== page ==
Dawkins vs. Lennox: The Lost Debate

Almost two years ago, producers of the Charlie Rose Show on PBS contacted me about a debate they wanted to do between Professors John Lennox and Richard Dawkins.  The idea was to do the debate on the set of the show in New York City.  Details were hammered out and the debate was set for August 4, 2012.  I flew to New York and met Lennox and Dawkins at the show.  We had all done this before.  I had arranged three prior debates between these men and even moderated two of them. But there was always this feeling that something remained undone.  In the opinion of most observers, Dawkins was annihilated in the first encounter which took place in Birmingham, Alabama.  In the second debate, which took place at the Oxford Museum of Natural History, Dawkins seemed to feel that he had gotten his revenge on Lennox.  Media observers, however, felt differently.  As moderator of that event, I can say that it was a hard-fought contest and I would be hard pressed to declare a winner.  The third encounter was less of a debate than it was a discussion.  There was no audience.  But even after three debates, you could feel that things were not quite settled.  (I simply got them talking and got out of the way.  Each of these debates was recorded, and you can watch or listen to them here.)

That brings us back to the Charlie Rose Show.  Again, with the exception of cameramen, producers, directors, etc. there was only me.  I watched with fascination as these men geared-up to go at it once more.  To keep outsiders informed of the proceedings, I “live-tweeted” the event.  There is, of course, only so much you can do via twitter at an event that is moving so fast.  I could give a kind of play-by-play, but not a lot of details.  The idea was not to give away the whole debate, but to generate interest for when the debate would actually air.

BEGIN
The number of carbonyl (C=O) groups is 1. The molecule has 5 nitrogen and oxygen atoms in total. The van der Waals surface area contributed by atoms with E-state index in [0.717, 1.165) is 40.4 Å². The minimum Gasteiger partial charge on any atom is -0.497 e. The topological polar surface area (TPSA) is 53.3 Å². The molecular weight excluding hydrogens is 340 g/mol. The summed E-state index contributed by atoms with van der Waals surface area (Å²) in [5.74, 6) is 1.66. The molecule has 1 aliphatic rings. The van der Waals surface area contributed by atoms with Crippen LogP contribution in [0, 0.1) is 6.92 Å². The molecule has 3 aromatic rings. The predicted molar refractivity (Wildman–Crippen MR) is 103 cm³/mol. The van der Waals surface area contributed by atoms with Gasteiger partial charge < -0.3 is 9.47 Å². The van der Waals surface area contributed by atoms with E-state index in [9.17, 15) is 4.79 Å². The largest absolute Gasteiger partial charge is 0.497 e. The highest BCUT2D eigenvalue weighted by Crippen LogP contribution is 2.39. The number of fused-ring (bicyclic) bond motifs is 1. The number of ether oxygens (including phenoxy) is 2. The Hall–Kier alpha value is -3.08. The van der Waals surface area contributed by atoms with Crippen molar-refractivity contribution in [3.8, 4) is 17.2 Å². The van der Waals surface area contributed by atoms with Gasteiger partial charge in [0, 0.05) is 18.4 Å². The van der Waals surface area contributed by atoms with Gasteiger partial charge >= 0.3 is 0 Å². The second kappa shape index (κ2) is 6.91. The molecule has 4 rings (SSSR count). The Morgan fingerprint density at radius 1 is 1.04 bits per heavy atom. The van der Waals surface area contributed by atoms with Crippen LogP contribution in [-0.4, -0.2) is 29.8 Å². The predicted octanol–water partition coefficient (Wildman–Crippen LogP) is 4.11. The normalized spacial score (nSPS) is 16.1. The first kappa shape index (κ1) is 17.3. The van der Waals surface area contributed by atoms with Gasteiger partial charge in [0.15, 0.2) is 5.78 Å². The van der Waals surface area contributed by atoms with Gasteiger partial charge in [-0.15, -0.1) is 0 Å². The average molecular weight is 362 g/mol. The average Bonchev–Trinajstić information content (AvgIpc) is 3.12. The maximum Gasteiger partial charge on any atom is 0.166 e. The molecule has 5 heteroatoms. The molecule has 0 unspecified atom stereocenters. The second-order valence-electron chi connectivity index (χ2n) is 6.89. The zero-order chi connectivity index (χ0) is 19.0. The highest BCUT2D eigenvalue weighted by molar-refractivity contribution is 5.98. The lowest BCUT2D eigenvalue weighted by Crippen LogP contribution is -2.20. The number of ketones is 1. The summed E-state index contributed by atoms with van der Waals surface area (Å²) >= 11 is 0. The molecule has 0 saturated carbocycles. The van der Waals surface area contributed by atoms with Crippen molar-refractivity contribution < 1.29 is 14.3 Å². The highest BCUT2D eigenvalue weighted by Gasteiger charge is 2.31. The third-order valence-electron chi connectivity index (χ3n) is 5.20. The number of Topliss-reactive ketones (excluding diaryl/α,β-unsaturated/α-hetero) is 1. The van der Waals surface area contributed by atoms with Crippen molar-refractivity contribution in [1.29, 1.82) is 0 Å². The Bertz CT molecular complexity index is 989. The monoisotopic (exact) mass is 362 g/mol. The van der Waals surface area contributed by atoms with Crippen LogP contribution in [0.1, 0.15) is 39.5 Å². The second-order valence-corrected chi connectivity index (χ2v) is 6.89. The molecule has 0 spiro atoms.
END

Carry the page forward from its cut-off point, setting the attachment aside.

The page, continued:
Following the debate while on my flight home I received a flurry of calls from the producer of the Charlie Rose Show.  He was upset that I had tweeted about the debate and demanded that I remove my tweets or, he said, they would not air the debate.  I was taken aback.  I had been asked to sign nothing.  I had not been told that I could not tweet anything about the program.  Indeed, we thought they would be pleased to know that we were promoting it.  Faced with making a decision on the spot, I agreed to remove the tweets with the understanding that PBS would air the debate soon.  He assured me they would.  I also pointed out to him that Dawkins had tweeted about the debate and that fair play demanded that he, too, should have to remove his tweets.  He did not.  Worse, we are almost two years removed from the debate and PBS has yet to air it.  With that in mind, we felt it was time to repost my original tweets.  They are not a transcript and do not pretend to be.  You should also bear in mind that they are my impressions.  No doubt others would have their own. But these tweets are the impressions of someone who knows both men rather well, the issues involved, and the full history of their ongoing debate.  I don’t think it is a stretch to say that Dawkins regards John Lennox as his arch-nemesis.

Hover over the story below and scroll down to read the full play by play. (Not displaying correctly? View it in Storify.)

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